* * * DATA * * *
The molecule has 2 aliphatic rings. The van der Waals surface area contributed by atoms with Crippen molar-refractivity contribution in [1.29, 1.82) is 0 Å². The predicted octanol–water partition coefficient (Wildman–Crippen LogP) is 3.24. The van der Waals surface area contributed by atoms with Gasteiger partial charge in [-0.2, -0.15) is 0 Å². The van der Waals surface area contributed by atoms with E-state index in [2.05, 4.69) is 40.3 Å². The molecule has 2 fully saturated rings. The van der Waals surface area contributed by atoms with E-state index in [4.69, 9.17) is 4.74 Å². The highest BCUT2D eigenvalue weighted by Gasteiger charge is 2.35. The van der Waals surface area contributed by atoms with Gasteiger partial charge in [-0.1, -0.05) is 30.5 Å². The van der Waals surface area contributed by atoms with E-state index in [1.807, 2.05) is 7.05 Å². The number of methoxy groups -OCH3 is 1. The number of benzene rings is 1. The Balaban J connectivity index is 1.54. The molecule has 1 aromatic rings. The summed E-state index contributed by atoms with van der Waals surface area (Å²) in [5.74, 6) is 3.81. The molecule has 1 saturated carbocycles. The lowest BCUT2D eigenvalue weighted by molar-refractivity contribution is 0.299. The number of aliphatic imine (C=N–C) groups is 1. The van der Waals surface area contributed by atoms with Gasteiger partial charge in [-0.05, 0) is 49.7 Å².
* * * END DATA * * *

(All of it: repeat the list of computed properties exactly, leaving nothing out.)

The molecule has 2 aliphatic rings. The van der Waals surface area contributed by atoms with Crippen molar-refractivity contribution in [1.29, 1.82) is 0 Å². The predicted octanol–water partition coefficient (Wildman–Crippen LogP) is 3.24. The van der Waals surface area contributed by atoms with Gasteiger partial charge in [-0.2, -0.15) is 0 Å². The van der Waals surface area contributed by atoms with E-state index in [2.05, 4.69) is 40.3 Å². The molecule has 2 fully saturated rings. The van der Waals surface area contributed by atoms with E-state index in [4.69, 9.17) is 4.74 Å². The highest BCUT2D eigenvalue weighted by Gasteiger charge is 2.35. The van der Waals surface area contributed by atoms with Gasteiger partial charge in [-0.1, -0.05) is 30.5 Å². The van der Waals surface area contributed by atoms with E-state index in [1.807, 2.05) is 7.05 Å². The number of methoxy groups -OCH3 is 1. The number of benzene rings is 1. The Balaban J connectivity index is 1.54. The molecule has 1 aromatic rings. The summed E-state index contributed by atoms with van der Waals surface area (Å²) in [5.74, 6) is 3.81. The molecule has 1 saturated carbocycles. The lowest BCUT2D eigenvalue weighted by molar-refractivity contribution is 0.299. The number of aliphatic imine (C=N–C) groups is 1. The van der Waals surface area contributed by atoms with Gasteiger partial charge in [-0.05, 0) is 49.7 Å².